Global Economic Coordination Is Required

© BDI

Germany has assumed the annually rotating Presidency of the G20 for the first time. As one of the central fora for international cooperation on economic issues, it can have a strong impact on trade policy. In times of depressed growth and political crises, target-oriented global cooperation and coordination is more important than ever.

The G20 has considerable influence on international economic policy, despite the G20 being an informal forum that lacks not only a permanent team but also a secretariat. One reason for its success is the way in which it works. The issues addressed by the G20 are determined by the respective Presidency in cooperation with the previous and successor Presidencies. This troika format guarantees the coherence and long-term impact of the G20’s work. In 2016, China held the G20 Presidency. In 2017, it is Germany’s turn, followed by Argentina in 2018.

Set targets will be further pursued

The German government will abide by these work methods and continue to discuss the traditional G20 topics. An integral part of this portfolio is financial market regulation. It is the German government’s intention that the focus here should be on so-called shadow banking and modern technology in the area of financial services (FinTech). Moreover, the German Presidency wants to push ahead with the global implementation of the initiative to clamp down on tax evasion (BEPS) and promote tax transparency as well as certainty about tax treatment.

Another central topic related to global governance is free and rules-based trade, which the G20 will continue to discuss in 2017. The commitments made by the G20 states to refrain from taking new protectionist measures are to be more strictly implemented. Similarly, the regulatory framework for digital trade as well as the development aspects of trade are integral parts of the German agenda.

In addition, the German government wants to continue to pursue the initiatives and action plans of the outgoing Chinese G20 Presidency. These are aimed, more or less, at innovation and a unified approach towards structural reform. Germany’s G20 Presidency will put special emphasis on digitalization, including the harmonization of standards in Industry 4.0, digital literacy, cyber security, and the handling of data.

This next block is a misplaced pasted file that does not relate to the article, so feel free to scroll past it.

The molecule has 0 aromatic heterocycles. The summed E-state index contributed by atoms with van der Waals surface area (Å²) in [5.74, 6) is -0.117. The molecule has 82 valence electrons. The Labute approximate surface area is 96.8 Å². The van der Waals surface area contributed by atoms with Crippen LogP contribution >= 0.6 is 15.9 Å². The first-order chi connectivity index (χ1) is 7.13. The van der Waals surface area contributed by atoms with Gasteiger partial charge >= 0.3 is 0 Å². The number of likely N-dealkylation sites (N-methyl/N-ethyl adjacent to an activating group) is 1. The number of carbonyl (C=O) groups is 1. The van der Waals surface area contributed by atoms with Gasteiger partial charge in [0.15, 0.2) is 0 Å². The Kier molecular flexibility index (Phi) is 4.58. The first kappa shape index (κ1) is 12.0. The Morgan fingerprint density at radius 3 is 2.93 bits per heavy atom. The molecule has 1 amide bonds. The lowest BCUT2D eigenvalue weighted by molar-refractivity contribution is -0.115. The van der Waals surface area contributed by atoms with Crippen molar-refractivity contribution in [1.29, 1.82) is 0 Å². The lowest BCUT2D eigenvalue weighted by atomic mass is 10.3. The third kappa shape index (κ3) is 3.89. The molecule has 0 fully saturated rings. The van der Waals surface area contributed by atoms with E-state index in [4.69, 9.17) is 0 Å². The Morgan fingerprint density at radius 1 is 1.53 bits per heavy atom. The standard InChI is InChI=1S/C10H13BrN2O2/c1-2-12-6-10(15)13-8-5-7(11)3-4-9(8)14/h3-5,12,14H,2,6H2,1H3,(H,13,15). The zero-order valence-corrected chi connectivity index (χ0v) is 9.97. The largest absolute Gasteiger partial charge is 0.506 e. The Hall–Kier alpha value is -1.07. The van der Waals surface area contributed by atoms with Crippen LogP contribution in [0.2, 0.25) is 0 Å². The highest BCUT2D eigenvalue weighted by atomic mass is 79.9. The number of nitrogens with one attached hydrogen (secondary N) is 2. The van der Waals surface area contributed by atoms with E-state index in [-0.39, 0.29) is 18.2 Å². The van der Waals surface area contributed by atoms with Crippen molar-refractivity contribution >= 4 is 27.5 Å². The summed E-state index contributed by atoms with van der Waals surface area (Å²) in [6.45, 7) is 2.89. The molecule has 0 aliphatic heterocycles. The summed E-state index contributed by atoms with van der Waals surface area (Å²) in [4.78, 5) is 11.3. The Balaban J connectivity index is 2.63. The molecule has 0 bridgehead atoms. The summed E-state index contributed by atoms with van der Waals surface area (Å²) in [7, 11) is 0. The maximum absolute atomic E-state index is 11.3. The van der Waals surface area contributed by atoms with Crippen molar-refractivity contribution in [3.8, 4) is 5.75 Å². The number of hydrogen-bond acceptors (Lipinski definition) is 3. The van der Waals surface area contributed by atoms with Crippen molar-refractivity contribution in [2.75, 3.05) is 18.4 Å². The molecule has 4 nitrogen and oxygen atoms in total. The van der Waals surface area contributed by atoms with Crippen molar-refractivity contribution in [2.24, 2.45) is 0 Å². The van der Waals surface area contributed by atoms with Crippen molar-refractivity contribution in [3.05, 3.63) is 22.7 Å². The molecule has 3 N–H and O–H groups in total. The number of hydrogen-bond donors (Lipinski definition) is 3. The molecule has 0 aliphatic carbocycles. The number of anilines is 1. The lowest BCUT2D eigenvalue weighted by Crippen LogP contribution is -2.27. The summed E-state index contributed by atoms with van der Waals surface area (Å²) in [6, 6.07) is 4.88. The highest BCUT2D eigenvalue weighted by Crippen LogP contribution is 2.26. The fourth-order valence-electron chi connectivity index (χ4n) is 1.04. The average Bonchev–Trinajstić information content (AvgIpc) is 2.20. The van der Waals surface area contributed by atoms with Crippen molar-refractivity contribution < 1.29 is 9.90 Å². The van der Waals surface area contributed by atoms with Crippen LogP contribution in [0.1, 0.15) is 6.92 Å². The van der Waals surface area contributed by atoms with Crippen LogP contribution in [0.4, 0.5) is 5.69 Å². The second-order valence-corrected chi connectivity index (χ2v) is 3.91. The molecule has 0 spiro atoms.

The work program will reflect global developments

At the same time, the German G20 Presidency will set new priorities. One of these is improving living conditions in Africa. Under the “African Compact”, African states will be invited to work together with G20 countries and private industry to improve the framework conditions for private investment in the region – the amount of investment required to tap into Africa’s enormous growth potential cannot be reached through public development aid alone. The Africa Compact could include agreements on structural reform. Moreover, companies could offer technical and legal assistance and make commitments to invest in the region.

The promotion of the sustainability and inclusiveness of the global economy is a common thread of the new priorities of the G20 work program. It also informs the cross-sectional focus of the implementation of the 2030 Agenda for Sustainable Development (Sustainable Development Goals or SDGs). Regarding labour markets, the German G20 wants to foster participation of women in the labour force and advance the development of skills to adapt structural change. Another focal area will be the implementation of the Paris climate change agreement.

Germany’s G20 Presidency goes far beyond mere economic policy

The German government also wants to address issues that are not directly related to economic policy. Thus, Germany’s G20 Presidency hopes that coordinated joint measures will be taken to combat epidemics and resistance to antibiotics. Similarly, the German presidency wants to place another focus on the causes of the refugee crisis. Finally, another goal is the fight against terrorism within the framework of the G20. For this reason, the G20 foreign ministers will meet for the first time.

As in the case of all previous G20 Presidencies, the German government is dependent on the full support of the 19 other member countries since all decisions of the G20 are consensus-based. For this reason, it is all the more important that Germany is able to win over its G20 partners through professional expertise and sound arguments.

The pillars of Germany’s G20 Presidency agenda

Building
Resilience
Improving
Sustainability
Assuming
Responsibility
  • World economy
  • Trade and investment
  • Employment
  • Financial markets /
    International financial
    architecture
  • International
    tax cooperation
  • Climate and energy
  • 2030 Agenda
  • Digitalisation
  • Global health
  • Empowering women
  • Tackling the causes of
    displacement
  • Partnership with Africa
  • Fighting terrorism
  • Anti-corruption
  • Agriculture /
    Food security

The G20 in the world economy

Combined share of G20 members in global variables (percent of world total, 2015)

Embedded in World Trade: Different manifestations within the G20 countries

Relation between foreign trade (exports plus imports, goods and services, 2015) and GDP per country